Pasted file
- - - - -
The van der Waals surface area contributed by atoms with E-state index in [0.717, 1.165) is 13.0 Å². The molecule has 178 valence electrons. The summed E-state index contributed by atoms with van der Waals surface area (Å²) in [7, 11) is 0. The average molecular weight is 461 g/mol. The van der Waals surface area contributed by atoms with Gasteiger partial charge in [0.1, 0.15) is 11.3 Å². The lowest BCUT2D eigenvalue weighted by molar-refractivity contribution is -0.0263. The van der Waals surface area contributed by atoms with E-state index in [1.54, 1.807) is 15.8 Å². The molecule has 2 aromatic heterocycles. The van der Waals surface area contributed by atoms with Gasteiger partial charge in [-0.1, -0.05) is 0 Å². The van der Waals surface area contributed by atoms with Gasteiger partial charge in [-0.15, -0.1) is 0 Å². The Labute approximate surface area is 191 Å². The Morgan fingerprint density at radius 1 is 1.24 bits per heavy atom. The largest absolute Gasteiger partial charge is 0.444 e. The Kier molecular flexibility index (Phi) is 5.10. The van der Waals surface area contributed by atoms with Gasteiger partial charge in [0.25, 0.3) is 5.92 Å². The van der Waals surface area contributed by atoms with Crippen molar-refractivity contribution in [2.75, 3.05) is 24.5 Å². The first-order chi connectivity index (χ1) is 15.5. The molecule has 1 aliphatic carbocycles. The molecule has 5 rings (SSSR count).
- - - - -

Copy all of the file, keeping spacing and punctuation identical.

The van der Waals surface area contributed by atoms with E-state index in [0.717, 1.165) is 13.0 Å². The molecule has 178 valence electrons. The summed E-state index contributed by atoms with van der Waals surface area (Å²) in [7, 11) is 0. The average molecular weight is 461 g/mol. The van der Waals surface area contributed by atoms with Gasteiger partial charge in [0.1, 0.15) is 11.3 Å². The lowest BCUT2D eigenvalue weighted by molar-refractivity contribution is -0.0263. The van der Waals surface area contributed by atoms with E-state index in [1.54, 1.807) is 15.8 Å². The molecule has 2 aromatic heterocycles. The van der Waals surface area contributed by atoms with Gasteiger partial charge in [-0.1, -0.05) is 0 Å². The van der Waals surface area contributed by atoms with Gasteiger partial charge in [-0.15, -0.1) is 0 Å². The Labute approximate surface area is 191 Å². The Morgan fingerprint density at radius 1 is 1.24 bits per heavy atom. The largest absolute Gasteiger partial charge is 0.444 e. The Kier molecular flexibility index (Phi) is 5.10. The van der Waals surface area contributed by atoms with Gasteiger partial charge in [0.25, 0.3) is 5.92 Å². The van der Waals surface area contributed by atoms with Crippen molar-refractivity contribution in [2.75, 3.05) is 24.5 Å². The first-order chi connectivity index (χ1) is 15.5. The molecule has 1 aliphatic carbocycles. The molecule has 5 rings (SSSR count).